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Manchester recruit first UK patient to a trial of new treatment regimes for eye condition

MREHA study looking into new treatment schedules for wet age-related macular degeneration (AMD) has recruited its first patient at Manchester Royal Eye Hospital.

AMD currently affects more than 600,000 people in the UK and is the leading cause of adult blindness in the developed world.  AMD is a painless eye condition, which causes people to lose central vision, usually in both eyes. Central vision is what you see when you focus straight ahead. In AMD, this vision becomes increasingly blurred, which means reading becomes difficult, colours appear less vibrant and people's faces are difficult to recognise.

Consultant in Ophthalmology at Manchester Royal Eye Hospital and Honorary Lecturer at The University of Manchester, Mr Konstantinos Balaskas is leading the study in Manchester to find out more about the effectiveness of aflibercept after the first year of treatment in patients suffering from neovascular age-related macular degeneration (nAMD).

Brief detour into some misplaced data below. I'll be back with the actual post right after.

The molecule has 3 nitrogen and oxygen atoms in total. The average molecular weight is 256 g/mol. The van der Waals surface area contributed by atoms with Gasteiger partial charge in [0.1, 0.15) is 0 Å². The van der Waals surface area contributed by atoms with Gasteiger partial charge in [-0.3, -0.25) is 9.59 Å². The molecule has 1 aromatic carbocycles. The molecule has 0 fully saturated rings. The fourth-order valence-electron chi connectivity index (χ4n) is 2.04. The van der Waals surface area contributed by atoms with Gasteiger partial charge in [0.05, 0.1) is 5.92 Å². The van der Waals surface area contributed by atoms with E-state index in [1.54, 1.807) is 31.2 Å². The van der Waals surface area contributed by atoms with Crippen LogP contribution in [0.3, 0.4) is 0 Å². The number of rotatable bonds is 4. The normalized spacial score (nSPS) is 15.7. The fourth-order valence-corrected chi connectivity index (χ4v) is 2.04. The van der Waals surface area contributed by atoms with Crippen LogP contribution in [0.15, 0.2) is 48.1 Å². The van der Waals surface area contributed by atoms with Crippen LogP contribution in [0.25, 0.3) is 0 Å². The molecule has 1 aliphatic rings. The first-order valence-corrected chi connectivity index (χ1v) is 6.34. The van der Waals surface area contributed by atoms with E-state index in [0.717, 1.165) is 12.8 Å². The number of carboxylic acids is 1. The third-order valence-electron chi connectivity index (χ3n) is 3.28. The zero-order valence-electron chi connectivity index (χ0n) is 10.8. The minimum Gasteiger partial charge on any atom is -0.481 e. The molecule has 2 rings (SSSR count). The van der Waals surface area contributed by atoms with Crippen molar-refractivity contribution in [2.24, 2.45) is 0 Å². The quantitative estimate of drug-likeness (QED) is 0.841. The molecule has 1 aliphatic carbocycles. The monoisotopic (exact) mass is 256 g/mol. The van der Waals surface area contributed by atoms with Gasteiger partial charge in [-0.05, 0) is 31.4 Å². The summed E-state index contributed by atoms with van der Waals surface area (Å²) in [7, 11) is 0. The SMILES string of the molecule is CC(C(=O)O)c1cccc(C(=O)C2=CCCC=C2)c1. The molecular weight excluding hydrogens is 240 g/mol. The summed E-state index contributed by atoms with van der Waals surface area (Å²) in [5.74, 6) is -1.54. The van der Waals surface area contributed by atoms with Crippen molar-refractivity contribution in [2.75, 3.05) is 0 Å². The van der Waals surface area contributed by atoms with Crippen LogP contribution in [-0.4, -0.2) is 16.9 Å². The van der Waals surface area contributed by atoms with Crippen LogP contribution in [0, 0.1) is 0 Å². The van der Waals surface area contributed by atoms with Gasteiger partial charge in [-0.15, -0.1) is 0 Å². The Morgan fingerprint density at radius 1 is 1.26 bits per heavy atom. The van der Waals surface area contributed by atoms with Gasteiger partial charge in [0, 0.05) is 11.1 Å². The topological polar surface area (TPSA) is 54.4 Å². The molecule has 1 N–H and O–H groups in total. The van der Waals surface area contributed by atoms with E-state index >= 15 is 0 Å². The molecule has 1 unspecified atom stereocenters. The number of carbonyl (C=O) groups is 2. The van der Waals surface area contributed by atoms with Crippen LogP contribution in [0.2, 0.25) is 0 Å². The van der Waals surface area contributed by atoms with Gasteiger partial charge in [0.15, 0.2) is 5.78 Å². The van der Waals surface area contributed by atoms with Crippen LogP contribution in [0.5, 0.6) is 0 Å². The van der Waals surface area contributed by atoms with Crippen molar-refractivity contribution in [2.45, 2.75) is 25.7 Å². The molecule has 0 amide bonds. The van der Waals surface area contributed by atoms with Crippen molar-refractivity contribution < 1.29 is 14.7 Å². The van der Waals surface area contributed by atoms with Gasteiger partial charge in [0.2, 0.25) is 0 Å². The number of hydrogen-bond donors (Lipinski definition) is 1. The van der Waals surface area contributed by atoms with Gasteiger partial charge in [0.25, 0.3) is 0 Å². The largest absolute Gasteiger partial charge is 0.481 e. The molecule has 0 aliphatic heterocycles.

The research, which is supported by the NIHR and being funded by Bayer Healthcare AG, will look to compare two different aflibercept therapy regimens and how effective they are, and the safety of aflibercept and how well it is tolerated by patients.

Aflibercept is an approved drug for the treatment of nAMD and although it is already on the market for the condition, researchers want to learn more about the effectiveness and safety of different treatment regimens of aflibercept in people who have already been treated for approximately one year.

The trial will include more than 300 patients in Europe and Canada. About 165 patients will be treated in a fixed bimonthly interval and the other 165 might be treated in extended intervals based on their physician's decision.

Mr Balaskas said: "I am delighted that the first patient in the UK was screened for this study in December, and we successfully randomised the first patient last Friday, the 12th of February.

"The study drug will be administered by a direct injection into the eye. It will work by weakening the effect of so called vascular endothelial growth factor, a tissue component that normally is needed for the growth of new blood vessels. Too much VEGF is part of the nAMD disease process and makes new unwanted leaky vessels develop damaging the retina. This is the main cause of reduced vision in nAMD.

"This research project will help us determine how best to treat patients suffering from nAMD with aflibercept to ensure the best possible outcome for their vision. I am very proud of our research team in Manchester that has repeatedly achieved excellent performance in setting up and carrying out research in Ophthalmology, leading to early uptake of novel treatments for our patients."